Post by Lee Mcintosh

When it comes to hip hop, regional dominance plays a major factor in the overall impact and imprint that a region leaves on the culture. New York, LA, Chicago and Atlanta being the most recent, all have had numerous instances where artists seemingly sprouted all at once. However, it isn’t everyday that we hear an artist come out of Kentucky (the last being Bryson Tiller) and claim the throne as one of the best new artists to come out in this generation. All that being said, Louisville native Jack Harlow is here with his latest project, Confetti, and he’s ready to let the game know that he’s here and he isn’t going anywhere anytime soon.

The Backstory

Although many people are just now getting hip to Jack’s music, he is far from a “new” artist, per se. His career began as early as 2015, when he would release projects under the Private Garden indie label that he co-founded. Years of playing the independent game finally paid off for Jack when he was introduced to the legendary DJ Drama. The pure talent impressed Drama enough to sign Jack to his Generation Now label under Atlantic Records — the same label that Drama signed Lil Uzi Vert to. Harlow’s first mixtape after being signed — Loose — picked up a lot of traction online and he gathered features from early collaborator 2forwOyNE, KCamp, and G.O.O.D. Music’s own Cyhi The Prynce. Having a huge feature such as Cyhi could cause any upcoming artist to feel gassed up or feel as if they have made it, but Jack feels otherwise.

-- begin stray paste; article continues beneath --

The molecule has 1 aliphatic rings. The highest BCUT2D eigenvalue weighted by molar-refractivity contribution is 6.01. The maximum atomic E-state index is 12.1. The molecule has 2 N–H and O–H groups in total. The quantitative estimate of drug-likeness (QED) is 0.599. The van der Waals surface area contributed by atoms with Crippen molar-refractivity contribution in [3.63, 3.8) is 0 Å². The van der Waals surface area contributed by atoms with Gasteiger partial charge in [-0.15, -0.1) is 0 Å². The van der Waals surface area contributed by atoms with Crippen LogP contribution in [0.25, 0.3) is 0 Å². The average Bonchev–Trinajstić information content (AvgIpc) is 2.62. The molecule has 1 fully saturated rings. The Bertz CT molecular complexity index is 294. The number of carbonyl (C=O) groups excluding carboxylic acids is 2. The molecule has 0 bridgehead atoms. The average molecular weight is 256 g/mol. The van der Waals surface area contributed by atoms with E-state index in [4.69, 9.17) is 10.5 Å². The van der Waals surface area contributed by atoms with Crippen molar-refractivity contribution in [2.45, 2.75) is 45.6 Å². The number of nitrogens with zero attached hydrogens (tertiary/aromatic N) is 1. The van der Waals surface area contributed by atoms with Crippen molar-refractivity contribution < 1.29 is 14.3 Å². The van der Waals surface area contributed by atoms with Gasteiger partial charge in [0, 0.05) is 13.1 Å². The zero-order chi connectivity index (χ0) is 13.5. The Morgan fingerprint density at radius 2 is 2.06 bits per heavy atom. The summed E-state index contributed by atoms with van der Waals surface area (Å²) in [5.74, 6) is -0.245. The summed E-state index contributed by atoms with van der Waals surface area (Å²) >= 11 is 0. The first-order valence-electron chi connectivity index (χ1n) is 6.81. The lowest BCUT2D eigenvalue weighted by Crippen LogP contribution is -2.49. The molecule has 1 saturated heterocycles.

The Album

On Confetti, Jack Harlow remains humble and grounded, yet focused and determined that his work has just begun — despite this being his second project as a signed artist. A lot of his previous work reflects on his grind and how he wants to make it to the top, and this theme certainly continues here. On the opening track “GHOST”, he raps: “I know that we got it, I might even guarantee it”, reflecting on the fact that he knows his time is now and he’s feeling on top of the world more than he ever has before in his career. On the flip side of that statement, the next track shows how he can feel that way but still avoid coming off in an arrogant or bragging manner. The track “ROTTEN” elaborates more on this feeling when he says They want me to flex, they don’t want me to be modest/In 2027 I’ll be purchasing a cottage”. The idea that the fresh young rappers have to be flashy, cocky and throwing money around is something far too common in this industry. Being only 21 years old, Jack is aware of the persona that the industry paints young artists out to be, yet he still remains true to self–not letting any fame or new money get to his head and diminish the goal of remaining himself.

On top of emerging into the game as an artist far different than his peers, Harlow also faces other struggles and concerns as a rapper. In an interview with Hot 97’s Peter Rosenberg, he sat down and discussed the struggles that his race plays in his style of rap. During the interview, Peter brought up many points that “white people love white artists.” Conscious of the factor that race plays in his identity, Harlow stated:

“I got a lot of white fans because they feel like ‘ooh I can be that’. I have black fans but I don’t know if they ever have a moment where they say ‘I can be that, I see myself in him'”.